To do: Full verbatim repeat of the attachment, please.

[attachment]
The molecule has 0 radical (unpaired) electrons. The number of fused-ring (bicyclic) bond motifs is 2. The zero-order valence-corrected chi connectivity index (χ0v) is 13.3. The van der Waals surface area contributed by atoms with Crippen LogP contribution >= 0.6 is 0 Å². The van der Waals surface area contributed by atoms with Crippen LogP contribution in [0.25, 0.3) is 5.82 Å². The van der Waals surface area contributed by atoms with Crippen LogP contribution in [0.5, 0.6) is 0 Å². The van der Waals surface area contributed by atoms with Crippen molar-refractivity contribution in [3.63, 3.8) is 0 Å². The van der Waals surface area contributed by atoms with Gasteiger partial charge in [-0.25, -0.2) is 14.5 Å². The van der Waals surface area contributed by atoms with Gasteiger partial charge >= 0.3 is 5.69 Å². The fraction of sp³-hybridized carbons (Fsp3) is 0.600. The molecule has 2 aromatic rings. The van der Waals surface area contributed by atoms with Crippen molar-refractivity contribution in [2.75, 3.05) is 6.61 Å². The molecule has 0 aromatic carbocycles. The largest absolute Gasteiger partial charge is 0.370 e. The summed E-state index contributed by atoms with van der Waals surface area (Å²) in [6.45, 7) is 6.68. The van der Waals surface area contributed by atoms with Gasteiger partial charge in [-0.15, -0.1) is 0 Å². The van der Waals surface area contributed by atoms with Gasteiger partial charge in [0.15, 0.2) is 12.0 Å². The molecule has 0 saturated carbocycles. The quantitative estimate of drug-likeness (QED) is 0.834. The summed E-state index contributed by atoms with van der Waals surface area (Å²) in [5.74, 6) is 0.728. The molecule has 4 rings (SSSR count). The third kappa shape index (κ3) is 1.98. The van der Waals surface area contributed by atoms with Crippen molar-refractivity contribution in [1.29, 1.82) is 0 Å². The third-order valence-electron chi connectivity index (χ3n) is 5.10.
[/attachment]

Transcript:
The molecule has 0 radical (unpaired) electrons. The number of fused-ring (bicyclic) bond motifs is 2. The zero-order valence-corrected chi connectivity index (χ0v) is 13.3. The van der Waals surface area contributed by atoms with Crippen LogP contribution >= 0.6 is 0 Å². The van der Waals surface area contributed by atoms with Crippen LogP contribution in [0.25, 0.3) is 5.82 Å². The van der Waals surface area contributed by atoms with Crippen LogP contribution in [0.5, 0.6) is 0 Å². The van der Waals surface area contributed by atoms with Crippen molar-refractivity contribution in [3.63, 3.8) is 0 Å². The van der Waals surface area contributed by atoms with Gasteiger partial charge in [-0.25, -0.2) is 14.5 Å². The van der Waals surface area contributed by atoms with Gasteiger partial charge >= 0.3 is 5.69 Å². The fraction of sp³-hybridized carbons (Fsp3) is 0.600. The molecule has 2 aromatic rings. The van der Waals surface area contributed by atoms with Crippen molar-refractivity contribution in [2.75, 3.05) is 6.61 Å². The molecule has 0 aromatic carbocycles. The largest absolute Gasteiger partial charge is 0.370 e. The summed E-state index contributed by atoms with van der Waals surface area (Å²) in [6.45, 7) is 6.68. The van der Waals surface area contributed by atoms with Gasteiger partial charge in [-0.15, -0.1) is 0 Å². The van der Waals surface area contributed by atoms with Gasteiger partial charge in [0.15, 0.2) is 12.0 Å². The molecule has 0 saturated carbocycles. The quantitative estimate of drug-likeness (QED) is 0.834. The summed E-state index contributed by atoms with van der Waals surface area (Å²) in [5.74, 6) is 0.728. The molecule has 4 rings (SSSR count). The third kappa shape index (κ3) is 1.98. The van der Waals surface area contributed by atoms with Crippen molar-refractivity contribution in [1.29, 1.82) is 0 Å². The third-order valence-electron chi connectivity index (χ3n) is 5.10.